After the hardening step, the microparticles were transferred and collected on a fine mesh pore-plate inside a drying chamber. A final heptane rinse of the hardening vessel was performed. The microparticles were dried with nitrogen gas over a four-day period with temperature ramping from about 3° C. to about 38° C.
In general, PLG was dissolved in methylene chloride. The inner water phase was prepared by dissolving the exendin-4, sucrose and ammonium sulfate in water or an aqueous buffer. The aqueous solution was then injected into the polymer solution while probe sonicating. The resultant water/oil emulsion was then added to an emulsion reactor. Silicone oil (350 centiStokes) was slowly added to the reactor via peristaltic pump with stirring at about 1000 rpm. The mixture was then added to n-heptane. After stirring for about two hours, the microparticles were isolated by filtration and vacuum dried overnight.
Emulsion Process—W/O/W Process
The emulsion process is also referred to as a water-oil-water (W/O/W) process. Briefly, an aqueous solution of drug was dispersed in a polymer solution which was then emulsified in an outer aqueous phase (e.g., PVA). The microparticles were then hardened in an aqueous quench.
In a typical experiment, PLG (1.96 g) was dissolved in methylene chloride (22.5 g) and drug (e.g., exendin-4) was dissolved in water (20 mg exendin-4 in 1.75 g water). The drug solution was then drawn up in a syringe and injected into the polymer solution while it was probe sonicated. The resultant W/O emulsion was then quickly added to an emulsion reactor containing 125 g aqueous 5% polyvinyl alcohol (PVA). The stir rate of the reactor was set to about 800 RPM. The mixture was stirred for about 1.5 minutes and then added to a water quench (2.8 L at 10° C.). After about two hours in the quench, the hardened microparticles were isolated by filtration and vacuum dried overnight.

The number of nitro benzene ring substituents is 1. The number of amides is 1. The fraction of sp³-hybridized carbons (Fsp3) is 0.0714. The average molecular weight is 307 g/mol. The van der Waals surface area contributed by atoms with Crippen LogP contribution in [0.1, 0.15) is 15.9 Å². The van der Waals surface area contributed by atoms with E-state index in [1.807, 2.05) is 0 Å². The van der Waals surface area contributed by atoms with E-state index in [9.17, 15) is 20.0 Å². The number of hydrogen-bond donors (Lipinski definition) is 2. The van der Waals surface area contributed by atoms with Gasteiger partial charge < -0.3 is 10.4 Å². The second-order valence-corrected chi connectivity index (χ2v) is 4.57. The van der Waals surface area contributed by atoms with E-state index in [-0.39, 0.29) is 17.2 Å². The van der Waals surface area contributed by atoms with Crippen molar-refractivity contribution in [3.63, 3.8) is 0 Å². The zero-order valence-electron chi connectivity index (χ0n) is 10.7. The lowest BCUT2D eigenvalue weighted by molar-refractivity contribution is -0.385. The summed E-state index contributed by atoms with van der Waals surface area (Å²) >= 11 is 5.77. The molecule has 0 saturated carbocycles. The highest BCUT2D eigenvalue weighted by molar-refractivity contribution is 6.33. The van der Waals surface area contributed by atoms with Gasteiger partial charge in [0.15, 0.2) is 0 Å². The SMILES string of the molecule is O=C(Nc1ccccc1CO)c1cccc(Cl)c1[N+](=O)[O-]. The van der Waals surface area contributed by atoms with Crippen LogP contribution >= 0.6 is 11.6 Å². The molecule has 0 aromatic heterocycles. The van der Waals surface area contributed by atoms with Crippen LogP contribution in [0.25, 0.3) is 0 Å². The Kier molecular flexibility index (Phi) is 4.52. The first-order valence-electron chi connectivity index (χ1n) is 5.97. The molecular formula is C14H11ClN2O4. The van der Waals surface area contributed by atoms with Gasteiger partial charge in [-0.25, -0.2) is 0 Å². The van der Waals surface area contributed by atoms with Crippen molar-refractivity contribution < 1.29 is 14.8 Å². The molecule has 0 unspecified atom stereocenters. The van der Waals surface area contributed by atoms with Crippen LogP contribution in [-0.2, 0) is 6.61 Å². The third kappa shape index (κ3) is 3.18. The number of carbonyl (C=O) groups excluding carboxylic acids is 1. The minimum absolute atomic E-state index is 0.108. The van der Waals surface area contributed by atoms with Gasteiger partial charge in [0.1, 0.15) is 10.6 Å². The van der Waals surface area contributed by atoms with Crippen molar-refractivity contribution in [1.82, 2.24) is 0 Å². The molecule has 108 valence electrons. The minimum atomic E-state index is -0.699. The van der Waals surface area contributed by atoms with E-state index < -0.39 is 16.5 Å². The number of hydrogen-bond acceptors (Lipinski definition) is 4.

The cryogenic process used atomization to form droplets of polymer solution containing drug. Embryonic microparticles were then frozen in liquid nitrogen and the polymer solvent was removed through a subsequent ethanol extraction technique.
The cryogenic processing to produce microparticles included two steps: (1) the production of a lyophilizate; and (2) microencapsulation using a low-temperature, non-aqueous technique. Lyophilizates were formulated by atomizing a mixture of drug and excipient using a two-fluid nozzle, freezing the atomized droplets and drying the frozen droplets using lyophilization. It is understood that any suitable methods of drying known in the art can be employed. Specifically, frozen droplets were dried for about 7 days at a primary drying condition of −26° C. shelf and 96 mTorr chamber pressure followed by secondary drying for an additional 3 days at about 20° C. and 0 mTorr.
Exendin-4 containing microparticles were produced with the cryogenic, non-aqueous process, all at a nominal target load of 1% drug. Lyophilizates were suspended in an organic solution consisting of 6% 4A PLG dissolved in methylene chloride. This suspension was sonicated for about 4 minutes on ice, and then the suspension was atomized using a sonication nozzle and frozen by contacting with liquid nitrogen layered over a bed of frozen ethanol. The sample was warmed to −80° C. in order to allow for microparticle hardening and extraction of solvent. The microparticles were then filtered and dried.
Solid/Oil/Water (S/O/W) and Solid/Oil/Oil (S/O/O)Processes
Solid drug was also encapsulated using modified versions of the emulsion and coacervation processes described above. These modified processes are referred to solid/oil/water (S/O/W) and solid/oil/oil (S/O/O).
For example, solid exendin-4 was suspended in methylene chloride containing 6% PLG and sonicated for about four minutes on ice. Subsequent processing was conducted in a manner analogous to either the W/O/O or W/O/W methods.
Examples of specific PLG polymers suitable for use are listed below. All of the polymers employed in the following examples are set forth in the list and all listed polymers were purchased from Alkermes, Inc. of Cincinnati, Ohio and can be described as follows:
- Polymer 2A: Poly(lactide-co-glycolide); 50:50 lactide:glycolide ratio; 12.3 kD Mol. Wt.; IV=0.15 (dL/g).
- Polymer 2A-1: Poly(lactide-co-glycolide); 65:35 lactide:glycolide ratio; 16 kD Mol. Wt.; IV=0.19 (dL/g).